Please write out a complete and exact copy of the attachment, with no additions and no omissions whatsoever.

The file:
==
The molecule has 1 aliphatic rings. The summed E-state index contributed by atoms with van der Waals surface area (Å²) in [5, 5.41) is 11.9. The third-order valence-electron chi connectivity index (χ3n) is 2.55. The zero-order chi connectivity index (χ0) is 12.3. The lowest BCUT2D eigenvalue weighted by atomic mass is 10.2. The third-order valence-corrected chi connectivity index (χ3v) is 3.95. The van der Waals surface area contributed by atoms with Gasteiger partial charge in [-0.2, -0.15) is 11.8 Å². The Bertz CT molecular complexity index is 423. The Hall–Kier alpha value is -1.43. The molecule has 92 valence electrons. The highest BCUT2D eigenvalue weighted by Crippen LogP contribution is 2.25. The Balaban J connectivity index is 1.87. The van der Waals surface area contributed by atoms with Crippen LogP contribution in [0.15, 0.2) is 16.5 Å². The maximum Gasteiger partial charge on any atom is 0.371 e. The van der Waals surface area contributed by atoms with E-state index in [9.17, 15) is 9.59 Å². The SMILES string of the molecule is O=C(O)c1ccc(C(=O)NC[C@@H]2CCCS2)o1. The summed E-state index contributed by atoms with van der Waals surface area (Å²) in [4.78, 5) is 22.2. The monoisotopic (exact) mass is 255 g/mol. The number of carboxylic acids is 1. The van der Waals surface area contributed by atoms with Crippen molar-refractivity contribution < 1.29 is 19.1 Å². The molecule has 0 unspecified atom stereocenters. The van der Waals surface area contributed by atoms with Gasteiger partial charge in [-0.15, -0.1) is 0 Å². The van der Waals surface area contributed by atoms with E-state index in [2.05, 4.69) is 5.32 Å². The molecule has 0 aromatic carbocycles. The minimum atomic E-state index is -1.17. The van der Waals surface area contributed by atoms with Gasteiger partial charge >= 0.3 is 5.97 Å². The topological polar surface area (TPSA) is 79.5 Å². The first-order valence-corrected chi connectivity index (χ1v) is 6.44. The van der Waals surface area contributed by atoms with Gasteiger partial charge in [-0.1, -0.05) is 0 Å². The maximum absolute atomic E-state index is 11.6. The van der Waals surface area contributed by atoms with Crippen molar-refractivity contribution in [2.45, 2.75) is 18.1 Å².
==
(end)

The molecule has 1 aliphatic rings. The summed E-state index contributed by atoms with van der Waals surface area (Å²) in [5, 5.41) is 11.9. The third-order valence-electron chi connectivity index (χ3n) is 2.55. The zero-order chi connectivity index (χ0) is 12.3. The lowest BCUT2D eigenvalue weighted by atomic mass is 10.2. The third-order valence-corrected chi connectivity index (χ3v) is 3.95. The van der Waals surface area contributed by atoms with Gasteiger partial charge in [-0.2, -0.15) is 11.8 Å². The Bertz CT molecular complexity index is 423. The Hall–Kier alpha value is -1.43. The molecule has 92 valence electrons. The highest BCUT2D eigenvalue weighted by Crippen LogP contribution is 2.25. The Balaban J connectivity index is 1.87. The van der Waals surface area contributed by atoms with Crippen LogP contribution in [0.15, 0.2) is 16.5 Å². The maximum Gasteiger partial charge on any atom is 0.371 e. The van der Waals surface area contributed by atoms with E-state index in [9.17, 15) is 9.59 Å². The SMILES string of the molecule is O=C(O)c1ccc(C(=O)NC[C@@H]2CCCS2)o1. The summed E-state index contributed by atoms with van der Waals surface area (Å²) in [4.78, 5) is 22.2. The monoisotopic (exact) mass is 255 g/mol. The number of carboxylic acids is 1. The van der Waals surface area contributed by atoms with Crippen molar-refractivity contribution < 1.29 is 19.1 Å². The molecule has 0 unspecified atom stereocenters. The van der Waals surface area contributed by atoms with Gasteiger partial charge in [-0.15, -0.1) is 0 Å². The van der Waals surface area contributed by atoms with E-state index in [2.05, 4.69) is 5.32 Å². The molecule has 0 aromatic carbocycles. The minimum atomic E-state index is -1.17. The van der Waals surface area contributed by atoms with Gasteiger partial charge >= 0.3 is 5.97 Å². The topological polar surface area (TPSA) is 79.5 Å². The first-order valence-corrected chi connectivity index (χ1v) is 6.44. The van der Waals surface area contributed by atoms with Gasteiger partial charge in [-0.1, -0.05) is 0 Å². The maximum absolute atomic E-state index is 11.6. The van der Waals surface area contributed by atoms with Crippen molar-refractivity contribution in [2.45, 2.75) is 18.1 Å².